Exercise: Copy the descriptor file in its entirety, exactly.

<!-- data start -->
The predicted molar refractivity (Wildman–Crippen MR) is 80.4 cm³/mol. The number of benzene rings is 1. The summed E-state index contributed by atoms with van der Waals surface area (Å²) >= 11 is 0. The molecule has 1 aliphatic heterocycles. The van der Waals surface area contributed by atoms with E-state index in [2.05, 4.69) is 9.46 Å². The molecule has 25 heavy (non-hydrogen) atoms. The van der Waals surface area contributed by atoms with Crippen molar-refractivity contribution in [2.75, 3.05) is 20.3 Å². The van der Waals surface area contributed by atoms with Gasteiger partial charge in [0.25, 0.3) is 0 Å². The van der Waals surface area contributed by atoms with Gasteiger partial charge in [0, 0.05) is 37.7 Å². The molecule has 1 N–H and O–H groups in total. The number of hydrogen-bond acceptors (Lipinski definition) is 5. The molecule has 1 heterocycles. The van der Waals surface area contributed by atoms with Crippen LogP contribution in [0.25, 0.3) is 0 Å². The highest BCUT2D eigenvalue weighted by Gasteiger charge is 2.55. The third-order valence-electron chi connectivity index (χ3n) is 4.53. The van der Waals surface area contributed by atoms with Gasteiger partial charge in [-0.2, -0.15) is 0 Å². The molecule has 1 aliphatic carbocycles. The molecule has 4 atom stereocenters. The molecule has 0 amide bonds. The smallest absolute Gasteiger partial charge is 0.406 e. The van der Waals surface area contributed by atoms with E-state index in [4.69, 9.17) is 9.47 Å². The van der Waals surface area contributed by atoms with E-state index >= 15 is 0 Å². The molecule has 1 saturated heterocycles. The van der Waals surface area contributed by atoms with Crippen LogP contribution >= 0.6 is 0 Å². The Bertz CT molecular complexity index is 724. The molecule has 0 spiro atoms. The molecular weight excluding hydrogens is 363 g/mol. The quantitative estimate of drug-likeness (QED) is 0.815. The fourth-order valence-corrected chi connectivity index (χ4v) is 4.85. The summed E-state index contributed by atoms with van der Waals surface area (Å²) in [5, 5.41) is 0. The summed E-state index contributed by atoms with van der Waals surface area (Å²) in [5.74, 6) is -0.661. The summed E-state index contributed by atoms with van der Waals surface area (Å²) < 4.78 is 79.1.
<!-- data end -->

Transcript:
The predicted molar refractivity (Wildman–Crippen MR) is 80.4 cm³/mol. The number of benzene rings is 1. The summed E-state index contributed by atoms with van der Waals surface area (Å²) >= 11 is 0. The molecule has 1 aliphatic heterocycles. The van der Waals surface area contributed by atoms with E-state index in [2.05, 4.69) is 9.46 Å². The molecule has 25 heavy (non-hydrogen) atoms. The van der Waals surface area contributed by atoms with Crippen molar-refractivity contribution in [2.75, 3.05) is 20.3 Å². The van der Waals surface area contributed by atoms with Gasteiger partial charge in [0.25, 0.3) is 0 Å². The van der Waals surface area contributed by atoms with Gasteiger partial charge in [0, 0.05) is 37.7 Å². The molecule has 1 N–H and O–H groups in total. The number of hydrogen-bond acceptors (Lipinski definition) is 5. The molecule has 1 heterocycles. The van der Waals surface area contributed by atoms with Crippen LogP contribution in [0.25, 0.3) is 0 Å². The highest BCUT2D eigenvalue weighted by Gasteiger charge is 2.55. The third-order valence-electron chi connectivity index (χ3n) is 4.53. The van der Waals surface area contributed by atoms with Gasteiger partial charge in [-0.2, -0.15) is 0 Å². The molecule has 1 aliphatic carbocycles. The molecule has 4 atom stereocenters. The molecule has 0 amide bonds. The smallest absolute Gasteiger partial charge is 0.406 e. The van der Waals surface area contributed by atoms with E-state index in [4.69, 9.17) is 9.47 Å². The van der Waals surface area contributed by atoms with E-state index >= 15 is 0 Å². The molecule has 1 saturated heterocycles. The van der Waals surface area contributed by atoms with Crippen LogP contribution >= 0.6 is 0 Å². The Bertz CT molecular complexity index is 724. The molecule has 0 spiro atoms. The molecular weight excluding hydrogens is 363 g/mol. The quantitative estimate of drug-likeness (QED) is 0.815. The fourth-order valence-corrected chi connectivity index (χ4v) is 4.85. The summed E-state index contributed by atoms with van der Waals surface area (Å²) in [5, 5.41) is 0. The summed E-state index contributed by atoms with van der Waals surface area (Å²) in [5.74, 6) is -0.661. The summed E-state index contributed by atoms with van der Waals surface area (Å²) < 4.78 is 79.1.